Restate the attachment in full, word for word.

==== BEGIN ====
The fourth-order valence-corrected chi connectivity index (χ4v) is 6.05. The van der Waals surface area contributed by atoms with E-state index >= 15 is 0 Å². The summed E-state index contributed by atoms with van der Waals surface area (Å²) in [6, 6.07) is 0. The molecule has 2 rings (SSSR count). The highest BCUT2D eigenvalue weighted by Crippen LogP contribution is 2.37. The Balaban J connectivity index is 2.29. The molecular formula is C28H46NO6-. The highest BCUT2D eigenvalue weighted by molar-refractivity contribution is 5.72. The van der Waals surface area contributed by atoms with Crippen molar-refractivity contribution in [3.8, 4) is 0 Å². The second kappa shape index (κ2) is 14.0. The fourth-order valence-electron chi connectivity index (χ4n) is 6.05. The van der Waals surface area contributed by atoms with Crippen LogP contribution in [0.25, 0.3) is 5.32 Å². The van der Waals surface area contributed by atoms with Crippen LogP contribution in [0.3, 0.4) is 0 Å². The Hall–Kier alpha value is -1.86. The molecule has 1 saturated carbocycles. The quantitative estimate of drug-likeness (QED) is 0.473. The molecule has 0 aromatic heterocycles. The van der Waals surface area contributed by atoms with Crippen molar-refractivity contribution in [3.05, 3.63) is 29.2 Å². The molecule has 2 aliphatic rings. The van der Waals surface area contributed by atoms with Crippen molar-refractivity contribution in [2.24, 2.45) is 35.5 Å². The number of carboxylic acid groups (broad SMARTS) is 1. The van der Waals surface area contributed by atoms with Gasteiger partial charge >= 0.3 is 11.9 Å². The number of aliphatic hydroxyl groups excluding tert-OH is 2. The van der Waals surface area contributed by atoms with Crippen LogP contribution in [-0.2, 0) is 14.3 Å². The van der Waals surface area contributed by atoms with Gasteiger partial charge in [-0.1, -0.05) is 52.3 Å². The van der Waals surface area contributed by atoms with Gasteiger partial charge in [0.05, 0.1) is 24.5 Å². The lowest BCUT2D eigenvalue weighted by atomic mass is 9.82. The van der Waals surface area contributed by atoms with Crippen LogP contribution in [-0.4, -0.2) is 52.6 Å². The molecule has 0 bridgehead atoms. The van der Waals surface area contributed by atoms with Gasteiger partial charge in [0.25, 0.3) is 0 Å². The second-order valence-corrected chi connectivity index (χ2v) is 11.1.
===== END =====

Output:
The fourth-order valence-corrected chi connectivity index (χ4v) is 6.05. The van der Waals surface area contributed by atoms with E-state index >= 15 is 0 Å². The summed E-state index contributed by atoms with van der Waals surface area (Å²) in [6, 6.07) is 0. The molecule has 2 rings (SSSR count). The highest BCUT2D eigenvalue weighted by Crippen LogP contribution is 2.37. The Balaban J connectivity index is 2.29. The molecular formula is C28H46NO6-. The highest BCUT2D eigenvalue weighted by molar-refractivity contribution is 5.72. The van der Waals surface area contributed by atoms with Crippen molar-refractivity contribution in [3.8, 4) is 0 Å². The second kappa shape index (κ2) is 14.0. The fourth-order valence-electron chi connectivity index (χ4n) is 6.05. The van der Waals surface area contributed by atoms with Crippen LogP contribution in [0.25, 0.3) is 5.32 Å². The van der Waals surface area contributed by atoms with Crippen LogP contribution in [0.3, 0.4) is 0 Å². The Hall–Kier alpha value is -1.86. The molecule has 1 saturated carbocycles. The quantitative estimate of drug-likeness (QED) is 0.473. The molecule has 0 aromatic heterocycles. The van der Waals surface area contributed by atoms with Crippen molar-refractivity contribution in [3.05, 3.63) is 29.2 Å². The molecule has 2 aliphatic rings. The van der Waals surface area contributed by atoms with Crippen molar-refractivity contribution in [2.24, 2.45) is 35.5 Å². The number of carboxylic acid groups (broad SMARTS) is 1. The van der Waals surface area contributed by atoms with Gasteiger partial charge >= 0.3 is 11.9 Å². The number of aliphatic hydroxyl groups excluding tert-OH is 2. The van der Waals surface area contributed by atoms with Crippen LogP contribution in [-0.2, 0) is 14.3 Å². The van der Waals surface area contributed by atoms with Gasteiger partial charge in [-0.1, -0.05) is 52.3 Å². The van der Waals surface area contributed by atoms with Gasteiger partial charge in [0.05, 0.1) is 24.5 Å². The lowest BCUT2D eigenvalue weighted by atomic mass is 9.82. The van der Waals surface area contributed by atoms with Crippen LogP contribution in [-0.4, -0.2) is 52.6 Å². The molecule has 0 bridgehead atoms. The van der Waals surface area contributed by atoms with Gasteiger partial charge in [0.25, 0.3) is 0 Å². The second-order valence-corrected chi connectivity index (χ2v) is 11.1.